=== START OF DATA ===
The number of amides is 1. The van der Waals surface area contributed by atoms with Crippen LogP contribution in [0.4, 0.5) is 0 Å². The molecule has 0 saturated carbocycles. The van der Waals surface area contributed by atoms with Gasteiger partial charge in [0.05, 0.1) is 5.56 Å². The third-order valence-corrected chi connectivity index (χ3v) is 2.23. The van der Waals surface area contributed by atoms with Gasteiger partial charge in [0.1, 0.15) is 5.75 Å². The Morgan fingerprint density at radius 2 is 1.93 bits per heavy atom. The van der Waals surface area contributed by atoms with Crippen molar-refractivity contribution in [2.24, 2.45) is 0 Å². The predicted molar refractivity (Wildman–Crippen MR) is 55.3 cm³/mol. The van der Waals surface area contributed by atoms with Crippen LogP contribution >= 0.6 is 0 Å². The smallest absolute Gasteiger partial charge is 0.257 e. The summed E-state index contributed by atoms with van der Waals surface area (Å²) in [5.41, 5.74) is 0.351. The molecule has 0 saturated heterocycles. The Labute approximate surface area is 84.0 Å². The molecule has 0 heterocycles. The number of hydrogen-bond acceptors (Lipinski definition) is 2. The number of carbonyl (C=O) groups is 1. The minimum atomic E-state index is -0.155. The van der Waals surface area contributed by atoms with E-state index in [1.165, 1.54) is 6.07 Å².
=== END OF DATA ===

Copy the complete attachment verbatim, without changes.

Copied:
The number of amides is 1. The van der Waals surface area contributed by atoms with Crippen LogP contribution in [0.4, 0.5) is 0 Å². The molecule has 0 saturated carbocycles. The van der Waals surface area contributed by atoms with Gasteiger partial charge in [0.05, 0.1) is 5.56 Å². The third-order valence-corrected chi connectivity index (χ3v) is 2.23. The van der Waals surface area contributed by atoms with Gasteiger partial charge in [0.1, 0.15) is 5.75 Å². The Morgan fingerprint density at radius 2 is 1.93 bits per heavy atom. The van der Waals surface area contributed by atoms with Crippen molar-refractivity contribution in [2.24, 2.45) is 0 Å². The predicted molar refractivity (Wildman–Crippen MR) is 55.3 cm³/mol. The van der Waals surface area contributed by atoms with Crippen LogP contribution >= 0.6 is 0 Å². The smallest absolute Gasteiger partial charge is 0.257 e. The summed E-state index contributed by atoms with van der Waals surface area (Å²) in [5.41, 5.74) is 0.351. The molecule has 0 saturated heterocycles. The Labute approximate surface area is 84.0 Å². The molecule has 0 heterocycles. The number of hydrogen-bond acceptors (Lipinski definition) is 2. The number of carbonyl (C=O) groups is 1. The minimum atomic E-state index is -0.155. The van der Waals surface area contributed by atoms with E-state index in [1.165, 1.54) is 6.07 Å².